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Tree-Structured Word Lists for Natural Language Processing

IP.com Disclosure Number: IPCOM000036443D
Original Publication Date: 1989-Sep-01
Included in the Prior Art Database: 2005-Jan-29
Document File: 3 page(s) / 16K

Publishing Venue

IBM

Related People

Maier, M: AUTHOR [+2]

Abstract

In a word list (WL) the essential information, such as words of a specific natural language, is often generated by the application of morphological rules to single lemmas and then it is interpreted as bunches of words having the same stem completed by different suffixes. Such a concept is used for building a tree-structured word list (TWL) containing a significant amount of inflected words instead of lemmas, leaving the application of morphological rules to very special situations (enclitics, etc.). The application of morphological rules to any given word turns out to be excessively time consuming, even if it is an effective strategy from the space saving point of view. Moreover, the crossing of a TWL results to be flexible enough and particularly suitable for spelling correction strategies, i.e.

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Tree-Structured Word Lists for Natural Language Processing

In a word list (WL) the essential information, such as words of a specific natural language, is often generated by the application of morphological rules to single lemmas and then it is interpreted as bunches of words having the same stem completed by different suffixes. Such a concept is used for building a tree- structured word list (TWL) containing a significant amount of inflected words instead of lemmas, leaving the application of morphological rules to very special situations (enclitics, etc.). The application of morphological rules to any given word turns out to be excessively time consuming, even if it is an effective strategy from the space saving point of view. Moreover, the crossing of a TWL results to be flexible enough and particularly suitable for spelling correction strategies, i.e., for applications whose goal is to propose existing words as a substitute for any "not- in-the-dictionary" character string found in a text.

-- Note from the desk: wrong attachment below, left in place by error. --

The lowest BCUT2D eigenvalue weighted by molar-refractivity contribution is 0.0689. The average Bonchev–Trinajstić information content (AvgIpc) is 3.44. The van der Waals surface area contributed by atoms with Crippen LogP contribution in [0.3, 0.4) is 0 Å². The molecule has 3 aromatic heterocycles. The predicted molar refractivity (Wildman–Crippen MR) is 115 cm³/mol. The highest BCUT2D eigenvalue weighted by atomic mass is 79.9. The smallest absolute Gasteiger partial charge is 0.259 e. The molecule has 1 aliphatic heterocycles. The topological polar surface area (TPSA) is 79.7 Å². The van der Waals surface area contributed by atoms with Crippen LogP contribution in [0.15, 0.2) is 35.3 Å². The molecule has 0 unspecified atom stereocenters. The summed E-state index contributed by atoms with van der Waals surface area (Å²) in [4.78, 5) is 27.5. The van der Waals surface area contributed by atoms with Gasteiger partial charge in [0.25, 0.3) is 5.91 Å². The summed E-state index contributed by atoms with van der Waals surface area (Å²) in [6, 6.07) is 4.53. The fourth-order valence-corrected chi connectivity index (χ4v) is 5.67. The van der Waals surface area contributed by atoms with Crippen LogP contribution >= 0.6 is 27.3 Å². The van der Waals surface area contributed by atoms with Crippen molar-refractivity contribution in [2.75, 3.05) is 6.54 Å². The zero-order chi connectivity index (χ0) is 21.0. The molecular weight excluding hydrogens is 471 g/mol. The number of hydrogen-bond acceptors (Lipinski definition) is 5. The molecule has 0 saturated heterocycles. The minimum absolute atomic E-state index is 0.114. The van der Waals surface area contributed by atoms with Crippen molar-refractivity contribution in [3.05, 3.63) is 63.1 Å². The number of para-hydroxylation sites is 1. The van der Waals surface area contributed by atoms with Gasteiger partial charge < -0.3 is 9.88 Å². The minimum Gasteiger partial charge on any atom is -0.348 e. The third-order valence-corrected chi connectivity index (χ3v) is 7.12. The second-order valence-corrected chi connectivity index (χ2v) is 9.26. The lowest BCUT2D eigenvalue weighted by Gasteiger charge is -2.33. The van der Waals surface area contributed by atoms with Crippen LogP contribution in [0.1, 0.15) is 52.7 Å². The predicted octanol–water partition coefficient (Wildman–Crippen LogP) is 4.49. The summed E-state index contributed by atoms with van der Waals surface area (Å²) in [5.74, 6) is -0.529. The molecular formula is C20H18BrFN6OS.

The lexical trees, as many as the different initial characters existing in a predefined WL, are organized in two memory levels: the first level consists of a unique slot of contiguous memory, the root of the structure, containing the initial parts of the lexical trees; and the second level consists of a set of slots of contiguous memory, the leaves of the structure, containing the remaining parts of the lexical trees.

The TWLs have monodirectional arcs only, that is, a tree can be entered at its root node and down-navigated, going from any parent node to its children but not vice versa.

The relevant string of a node is given by one or more characters. This is the longest string such that any word which has an initial character string equal to the catenation of the contents of the nodes passed to reach the current one followed by the first character of the relevant string, necessarily has the entire relevant string.

A node in a TWL structure is represented by a string of 32 bits (i.e., 4 bytes).

The first character of the relevant string is contained in bits 0-7. Moreover, a node is marked as "short" or "long" (bit 8 on/off) to indicate if the relevant string consists of one or more characters, and as "local" or "remote" (bit 9 on/off) to indicate if the set of descending nodes is located inside the root or in a leaf. This last distinction is meaningful only for the nodes inside the root. A transit node is a node which constitutes an intermediate or initial node in the path(s) representing one (more) word(s) in the WL (bit 10 on/off). A terminal node is a node which contains the final relevant string of a word, i.e., which ends the path on the tree-structure which represents a word in the WL (bit 11 on/off). A node can be simultaneously "transit" and "terminal". A transit node has at least two children, or it is also a terminal node.

The meaning of bits 12-31 depends upon the four indicator settings. In case of pure terminal (i.e., no-long, n...